Such devotion would be worrying if you had to do something to deserve it, or earn it, or keep it, but all that God asks of you is that you "trust in His love." Believe it: You are his belovéd. "He loves, though all hate; He delights, though all abhor; He remains, though all forsake."

David Roper


Friday, February 9, 2018

Behind Closed Doors

“What should I do then, mem?” 
“Go your way, laddie … and say your prayers.”

The Fisherman's Lady, by George MacDonald

There was “a certain woman of the wives of the sons of the prophets,” one anonymous, unremarkable woman who became the victim of circumstances beyond her control (2 Kings 4:1-7). 

The woman’s story is one of accumulated grief: her husband died and left her destitute and deeply in debt; then her creditors came knocking at her door, demanding that she pay up, or sell her two sons into slavery to compensate them. 

Immediately, and with sound wisdom, she went to Elisha, the embodiment of God’s presence in the land. She cried out, “Your servant my husband is dead; and you know that your servant feared the Lord, but the creditor has come to take my two children to be his slaves.”

Elisha said to the woman, “Go outside, borrow vessels of all your neighbors, empty vessels and not too few. Then go in, and shut the door upon yourself and your sons, and pour into all these vessels; and when one is full, set it aside.” 

When I first read the prophet’s words, “shut the door” I thought of Jesus’ words, “When you pray, go into your room, shut the door and pray to your Father, who is unseen. Then your Father, who sees what is done in secret, will reward you” (Matthew 6:6). [This room is not a “closet,” but “a room in the interior of a house, normally without doors and windows opening to the outside.” 

Nothing is said about prayer in the Old Testament account, but it’s significant to me that Jesus’ phrase, translated “shut the door,” corresponds roughly to the Greek translation of this Old Testament text, the version Jesus himself read and frequently quoted. [The only difference is that the Septuagint (Greek) translation of 2 Kings 4:4 uses an intensified form of the verb and puts it in the future tense: apokleiseis tân thuran (You shall shut the door tight!). Jesus’ uses the simple form of the same verb and states the action as participle, kleisas tân thuran (“having shut the door…”). ] Could it be that Jesus had this story in mind?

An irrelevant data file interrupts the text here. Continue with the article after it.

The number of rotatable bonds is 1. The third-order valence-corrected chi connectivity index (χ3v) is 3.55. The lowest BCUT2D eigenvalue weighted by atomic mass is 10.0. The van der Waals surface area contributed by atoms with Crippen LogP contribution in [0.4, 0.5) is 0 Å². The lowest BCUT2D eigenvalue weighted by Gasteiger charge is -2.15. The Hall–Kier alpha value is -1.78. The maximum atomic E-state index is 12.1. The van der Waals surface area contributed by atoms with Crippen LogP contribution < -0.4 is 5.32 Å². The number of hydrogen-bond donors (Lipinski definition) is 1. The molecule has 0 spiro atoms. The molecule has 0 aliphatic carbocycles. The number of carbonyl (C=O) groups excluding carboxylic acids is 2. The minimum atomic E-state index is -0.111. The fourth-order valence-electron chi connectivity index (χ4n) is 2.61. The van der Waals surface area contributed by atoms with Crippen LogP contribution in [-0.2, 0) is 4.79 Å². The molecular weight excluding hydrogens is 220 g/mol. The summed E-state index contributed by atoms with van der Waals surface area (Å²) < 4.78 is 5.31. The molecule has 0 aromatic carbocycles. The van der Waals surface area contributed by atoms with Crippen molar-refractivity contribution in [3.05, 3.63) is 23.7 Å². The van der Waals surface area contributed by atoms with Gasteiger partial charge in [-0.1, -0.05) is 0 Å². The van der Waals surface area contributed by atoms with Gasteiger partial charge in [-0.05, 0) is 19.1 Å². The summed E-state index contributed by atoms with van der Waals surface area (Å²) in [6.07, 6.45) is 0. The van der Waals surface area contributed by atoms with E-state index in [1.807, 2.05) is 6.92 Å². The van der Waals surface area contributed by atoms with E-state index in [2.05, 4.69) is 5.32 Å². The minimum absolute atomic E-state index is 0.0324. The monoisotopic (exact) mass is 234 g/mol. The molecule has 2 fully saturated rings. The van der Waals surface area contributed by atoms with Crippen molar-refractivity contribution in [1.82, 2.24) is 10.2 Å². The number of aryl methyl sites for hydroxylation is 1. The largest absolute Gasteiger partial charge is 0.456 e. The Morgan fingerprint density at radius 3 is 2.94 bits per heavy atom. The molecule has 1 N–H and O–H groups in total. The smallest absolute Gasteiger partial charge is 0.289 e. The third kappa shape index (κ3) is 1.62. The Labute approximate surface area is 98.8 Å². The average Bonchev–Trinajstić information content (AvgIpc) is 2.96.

And so, as the story goes, Elisha directed the widow to “shut the door upon herself and her sons; and as she poured they brought the vessels to her. When the vessels were full, she said to her son, ‘Bring me another vessel.’ And he said to her, ‘There is not another.’ And the oil stopped flowing.” Then the widow sold the oil, paid off her debts, and lived on the remainder. 

Elisha could have met this woman’s need directly, perhaps through a miracle. Instead he gave her a greater gift: he taught her to bring every need to the One who gives “grace to help in time of need” (Hebrews 4:16). He gave her the gift of a lifetime: he taught her to pray. There is no greater service to others.

That’s why I pray with people. I pray with parents who grieve over their children. I pray with couples whose marriages are disintegrating. I’m powerless to “fix” things, but I can pray. 

In so doing I accomplish two purposes: I pray for them, thereby bringing them to the only source of help I know. 

And I have taught them to pray. 

David Roper

Saturday, February 3, 2018

The Tree

"When they came to Marah, they could not drink the water of Marah because it was bitter; therefore it was named Marah. And the people grumbled against Moses, saying, “What shall we drink?” And he cried to the Lord, and the Lord showed him a tree, and he threw it into the water, and the water became sweet. There He made a statute and an ordinance for them…” (Exodus 15:3).

Carolyn was her mother's caregiver and now she is mine. As my neurological issues have worsened she has had to devote more time to home care and less to her own work and the women she loves so dearly.

But, as she reminded me this morning, caregiving now is her "vocation," in the original sense of that word—her call. For this season God has ask her to be a caregiver and she has accepted that call. Put another way, Carolyn cast a "tree" into the water and made it sweet.

What is that "tree" but the Cross, the tree on which we die to our own agenda and accept God's will for our lives. It is our imitation of Christ. "For he said to all, 'If anyone would come after me, let him deny himself and take up his cross daily and follow me. For whoever would save his life will lose it, but whoever loses his life for my sake will save it'" (Luke 23,24).

The Cross, of course, is at odds with everything our culture tells us about self-care, but acceptance of that cross, whatever it may be, is the key to peace and joy, what Jesus called “saving” oneself. In acceptance, each bitter experience becomes sweet.  

David Roper